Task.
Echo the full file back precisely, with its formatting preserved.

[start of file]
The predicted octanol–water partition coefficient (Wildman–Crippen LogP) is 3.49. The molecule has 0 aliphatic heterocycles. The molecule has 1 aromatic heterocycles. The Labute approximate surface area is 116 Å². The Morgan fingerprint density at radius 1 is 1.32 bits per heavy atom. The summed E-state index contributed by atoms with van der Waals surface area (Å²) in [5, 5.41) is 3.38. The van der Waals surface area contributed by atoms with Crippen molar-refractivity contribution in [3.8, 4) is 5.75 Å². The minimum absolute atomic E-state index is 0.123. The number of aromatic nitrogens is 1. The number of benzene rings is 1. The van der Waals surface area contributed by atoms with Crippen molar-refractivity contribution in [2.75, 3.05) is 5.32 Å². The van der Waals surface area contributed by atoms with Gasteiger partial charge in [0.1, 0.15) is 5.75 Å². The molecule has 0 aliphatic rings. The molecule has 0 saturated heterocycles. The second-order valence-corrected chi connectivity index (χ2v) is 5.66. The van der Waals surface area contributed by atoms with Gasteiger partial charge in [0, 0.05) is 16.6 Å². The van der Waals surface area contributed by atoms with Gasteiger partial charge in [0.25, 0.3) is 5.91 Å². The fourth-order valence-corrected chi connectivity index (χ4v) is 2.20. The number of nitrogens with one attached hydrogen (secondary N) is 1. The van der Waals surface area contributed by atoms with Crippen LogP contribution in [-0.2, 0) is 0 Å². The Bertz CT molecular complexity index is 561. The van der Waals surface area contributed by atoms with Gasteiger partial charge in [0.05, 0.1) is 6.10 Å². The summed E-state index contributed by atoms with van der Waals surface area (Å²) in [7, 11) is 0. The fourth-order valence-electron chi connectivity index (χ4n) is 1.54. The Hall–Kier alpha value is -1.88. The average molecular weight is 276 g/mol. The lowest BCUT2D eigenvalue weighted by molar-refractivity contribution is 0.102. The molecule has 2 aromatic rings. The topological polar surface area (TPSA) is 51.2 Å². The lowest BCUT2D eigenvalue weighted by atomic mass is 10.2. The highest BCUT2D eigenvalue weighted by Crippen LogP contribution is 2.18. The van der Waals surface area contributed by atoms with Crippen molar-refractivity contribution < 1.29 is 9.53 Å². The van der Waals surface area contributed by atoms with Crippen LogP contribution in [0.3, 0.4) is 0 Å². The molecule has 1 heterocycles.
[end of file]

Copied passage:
The predicted octanol–water partition coefficient (Wildman–Crippen LogP) is 3.49. The molecule has 0 aliphatic heterocycles. The molecule has 1 aromatic heterocycles. The Labute approximate surface area is 116 Å². The Morgan fingerprint density at radius 1 is 1.32 bits per heavy atom. The summed E-state index contributed by atoms with van der Waals surface area (Å²) in [5, 5.41) is 3.38. The van der Waals surface area contributed by atoms with Crippen molar-refractivity contribution in [3.8, 4) is 5.75 Å². The minimum absolute atomic E-state index is 0.123. The number of aromatic nitrogens is 1. The number of benzene rings is 1. The van der Waals surface area contributed by atoms with Crippen molar-refractivity contribution in [2.75, 3.05) is 5.32 Å². The van der Waals surface area contributed by atoms with Gasteiger partial charge in [0.1, 0.15) is 5.75 Å². The molecule has 0 aliphatic rings. The molecule has 0 saturated heterocycles. The second-order valence-corrected chi connectivity index (χ2v) is 5.66. The van der Waals surface area contributed by atoms with Gasteiger partial charge in [0, 0.05) is 16.6 Å². The van der Waals surface area contributed by atoms with Gasteiger partial charge in [0.25, 0.3) is 5.91 Å². The fourth-order valence-corrected chi connectivity index (χ4v) is 2.20. The number of nitrogens with one attached hydrogen (secondary N) is 1. The van der Waals surface area contributed by atoms with Crippen LogP contribution in [-0.2, 0) is 0 Å². The Bertz CT molecular complexity index is 561. The van der Waals surface area contributed by atoms with Gasteiger partial charge in [0.05, 0.1) is 6.10 Å². The summed E-state index contributed by atoms with van der Waals surface area (Å²) in [7, 11) is 0. The fourth-order valence-electron chi connectivity index (χ4n) is 1.54. The Hall–Kier alpha value is -1.88. The average molecular weight is 276 g/mol. The lowest BCUT2D eigenvalue weighted by molar-refractivity contribution is 0.102. The molecule has 2 aromatic rings. The topological polar surface area (TPSA) is 51.2 Å². The lowest BCUT2D eigenvalue weighted by atomic mass is 10.2. The highest BCUT2D eigenvalue weighted by Crippen LogP contribution is 2.18. The van der Waals surface area contributed by atoms with Crippen molar-refractivity contribution < 1.29 is 9.53 Å². The van der Waals surface area contributed by atoms with Crippen LogP contribution in [0.3, 0.4) is 0 Å². The molecule has 1 heterocycles.